By Moncho Torres
Kabul, Dec 24 (EFE).- The return of the Taliban paralyzed everything in Kabul, including the measures that the Afghan capital had taken over the last few years to combat air pollution, which, with the arrival of winter, shoots up to toxic levels.
Passengers getting off a plane at Kabul international airport are greeted with a choking sensation from the polluted air, and a constant smell of smoke, like a fire, while a mist of suspended particles covers the city’s horizon.
Located at an altitude of about 1,800 meters (around 5,900 feet) above sea level in a narrow valley, average temperatures in Kabul during the winter drop several degrees below zero, which allows pollutants to remain suspended and not disperse, as explained in an article by the UN Environment Program.
The main cause of this situation is coal, a low-cost resource that provides power to factories and warms buildings and houses in this densely populated city, Naqeb Sidiqi, director of sustainable development at the country’s National Environmental Protection Agency (NEPA), explained to EFE.
Stalls selling firewood and coal are found in every corner of the capital’s streets, with the price varying between 8,500-9,000 Afghanis (about $82-87) per ton.
These are used by people in Kabul to warm their houses by burning it in kitchens or stoves placed in the carpeted parlors that serve as the meeting points of the household.
With a population of about six million people in a city initially designed for half a million, Kabul also suffers from other pollutants, according to Sidiqi, such as “importing poor quality fuel and petroleum which were earlier strictly prohibited.”
“Last year, we had both long-term and short-term plans and the short-term plans have been implemented last year. But with recent changes, our teams, especially the air pollution monitoring team, are not active in the last four months,” he said.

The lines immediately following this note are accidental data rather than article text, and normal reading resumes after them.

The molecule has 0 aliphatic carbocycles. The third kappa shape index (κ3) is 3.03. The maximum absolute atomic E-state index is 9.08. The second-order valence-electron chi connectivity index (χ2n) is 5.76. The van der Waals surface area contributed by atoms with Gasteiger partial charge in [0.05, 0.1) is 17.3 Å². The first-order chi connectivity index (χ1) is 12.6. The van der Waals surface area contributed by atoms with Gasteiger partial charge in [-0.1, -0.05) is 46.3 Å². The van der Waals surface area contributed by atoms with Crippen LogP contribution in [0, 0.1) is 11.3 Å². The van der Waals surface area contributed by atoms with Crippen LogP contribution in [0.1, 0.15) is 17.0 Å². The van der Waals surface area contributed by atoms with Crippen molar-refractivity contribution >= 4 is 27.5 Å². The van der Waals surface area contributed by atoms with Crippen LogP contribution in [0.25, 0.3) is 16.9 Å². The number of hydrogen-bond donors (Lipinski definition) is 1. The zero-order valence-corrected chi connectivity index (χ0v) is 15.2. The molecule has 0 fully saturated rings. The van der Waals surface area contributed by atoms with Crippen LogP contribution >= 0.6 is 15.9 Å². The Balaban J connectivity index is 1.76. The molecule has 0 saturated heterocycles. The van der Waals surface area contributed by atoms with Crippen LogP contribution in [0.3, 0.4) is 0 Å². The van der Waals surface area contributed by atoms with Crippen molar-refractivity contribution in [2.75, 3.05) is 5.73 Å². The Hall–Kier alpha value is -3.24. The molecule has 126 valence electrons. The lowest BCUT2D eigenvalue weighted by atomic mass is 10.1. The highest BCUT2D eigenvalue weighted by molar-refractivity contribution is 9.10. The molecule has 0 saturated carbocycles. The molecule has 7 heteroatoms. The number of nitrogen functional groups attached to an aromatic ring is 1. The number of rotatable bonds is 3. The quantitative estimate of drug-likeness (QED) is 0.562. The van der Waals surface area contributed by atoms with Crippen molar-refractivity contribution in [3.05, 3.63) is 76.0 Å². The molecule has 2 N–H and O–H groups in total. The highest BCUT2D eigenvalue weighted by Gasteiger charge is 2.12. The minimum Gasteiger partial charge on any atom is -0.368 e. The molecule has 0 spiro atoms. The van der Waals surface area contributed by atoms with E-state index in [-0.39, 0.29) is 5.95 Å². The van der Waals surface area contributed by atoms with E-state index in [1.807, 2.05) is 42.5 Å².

By these recent “changes,” the environmentalist refered to the return of the Taliban to power in August with the takeover of Kabul, bringing an end to the American occupation of Afghanistan after two decades of conflict.
The return of the Islamist regime, after an earlier stint in power between 1996 and 2001, triggered the flight of much of the country’s international agencies, as well as freezing Afghan funds abroad and cutting off of financial aid.
Given this situation, Sidiqi explained, they do not have basic data such as current pollution levels, since “the (measuring) equipment is not active,” although he expected it to be operational “soon” again.
“If the air pollution continues like this and gets worse, we will have a kind of respiratory illness catastrophe in Kabul. I hope we can control it and apply measures as we did previously in order to avoid disasters,” he warned.
Two years ago, the Afghan Ministry of Public Health had warned that in the last week of 2019 alone, some 9,000 people had to be treated in the capital’s 17 hospitals for pollution-related respiratory diseases.
This was 20 percent more than in the last week of 2018, and the ministry then noted that at least 17 of these patients died from these diseases, ten of them under-age and four elderly people who had a history of asthma and heart disease.
Some city dwellers are aware of these threats and have been trying to protect themselves with the most common weapon in the time of the pandemic – masks.
Hamid Rahimi works in a market and every day near his shop he always gets the smell of “plastic burning nearby,” forcing him to use two masks for safety.
“Without a mask, especially in the morning and at night, it’s like committing suicide,” he remarked. EFE